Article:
The Jazz were not content, but they were glad to advance past the first round again. They would continue to be a 50 plus win team and make the playoffs in 1992. They would win 55 games and win the division. The Jazz made it past the first round for the second season in a row. The Jazz then won their series against the Seattle Supersonics for their first ever trip to the Western Conference finals. The Jazz would face the Trail Blazers yet again, and yet again they would be defeated by the Blazers.
The Jazz could not improve as a team enough to make it to the NBA Finals it seemed. That dream finally became a reality in 1997. They acquired Jeff Hornacek as a third player who messed well with Malone and Stockton. Behind the three of them, the Jazz posted the best record in the West and the most wins in their history with a 64 win season. The Jazz would then sweep the Clippers in the first round. They would lose only one game to the Lakers in the second round, and they would lose two games in the semi-finals to advance for the first time in team history to the NBA Finals.
The Jazz would face the Chicago Bulls led by Michael Jordan. The Jazz would hold their own in the series. The Jazz and Bulls were tied two games a piece after four games. The Bulls led by clutch play of Michael Jordan would win the next two games by only a few points each time to defeat the Jazz in the Finals.
The Jazz would not make any changes to their team during the off season. Despite an injury to Stockton, the Jazz still finished with more than 60 wins for the second consecutive year. The Jazz found themselves facing the Bulls in the Finals yet again. The Jazz hoped to overcome Michael Jordan and the Bulls in the Finals. The Jazz won the first game of the Finals. They could not hold on to the series though. Jordan would end the series in game 6 with one of the most memorable game winning shots in NBA history. The Jazz like every other team before them, failed to defeat Michael Jordan and the Bulls in the Finals.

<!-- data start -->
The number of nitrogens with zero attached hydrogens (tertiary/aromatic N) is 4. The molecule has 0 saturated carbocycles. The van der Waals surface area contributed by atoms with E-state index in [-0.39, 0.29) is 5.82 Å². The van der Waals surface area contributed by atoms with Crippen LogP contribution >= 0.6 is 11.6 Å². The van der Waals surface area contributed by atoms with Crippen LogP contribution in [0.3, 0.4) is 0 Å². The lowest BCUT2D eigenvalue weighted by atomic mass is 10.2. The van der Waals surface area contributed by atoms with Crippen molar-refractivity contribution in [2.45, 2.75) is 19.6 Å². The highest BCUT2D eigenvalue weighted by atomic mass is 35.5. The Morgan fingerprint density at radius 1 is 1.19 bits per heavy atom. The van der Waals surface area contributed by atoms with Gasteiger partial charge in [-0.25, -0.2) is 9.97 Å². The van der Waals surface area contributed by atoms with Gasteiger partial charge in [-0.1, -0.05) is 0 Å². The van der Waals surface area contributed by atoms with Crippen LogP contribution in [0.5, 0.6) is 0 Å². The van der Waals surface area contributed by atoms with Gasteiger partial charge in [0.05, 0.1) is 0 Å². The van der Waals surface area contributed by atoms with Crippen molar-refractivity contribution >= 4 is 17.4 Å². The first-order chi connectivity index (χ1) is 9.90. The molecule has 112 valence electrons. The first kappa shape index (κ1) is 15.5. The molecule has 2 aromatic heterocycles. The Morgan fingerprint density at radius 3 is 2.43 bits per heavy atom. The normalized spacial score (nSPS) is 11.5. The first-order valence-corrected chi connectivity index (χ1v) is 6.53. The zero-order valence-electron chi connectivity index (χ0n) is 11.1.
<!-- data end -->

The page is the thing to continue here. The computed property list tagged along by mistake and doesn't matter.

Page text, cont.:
The Jazz continued to play well, but they could never return to the Finals under Malone and Stockton. The two played with the Jazz until 2003 keeping the Jazz in the playoffs each season. After the two franchise players left, the Jazz ended up just missing the playoffs for the first time in twenty years. The Jazz would struggle for a few seasons until they Deron Williams and Carlos Boozer began to improve. The point guard and power forward combination began to revive hopes of the Stockton and Malone days.
Williams and Boozer would lead them to be a regular playoff team, but they could never make it past to the NBA Finals, and they only made it to the Western Conference finals once. The team began to fall apart in 2010 when Boozer decided to take his talents to Chicago to play for the Bulls. Before the trade deadline, the Jazz also traded their All Star point guard Williams to the New Jersey Nets. The Jazz missed the playoffs in 2011 for the first time since 2006. The Jazz are currently in the playoff hunt in the very close Western Conference. The Jazz are currently a team built to make the playoffs as one of the lower seeds, but they do not have the personnel to make a deep playoff run.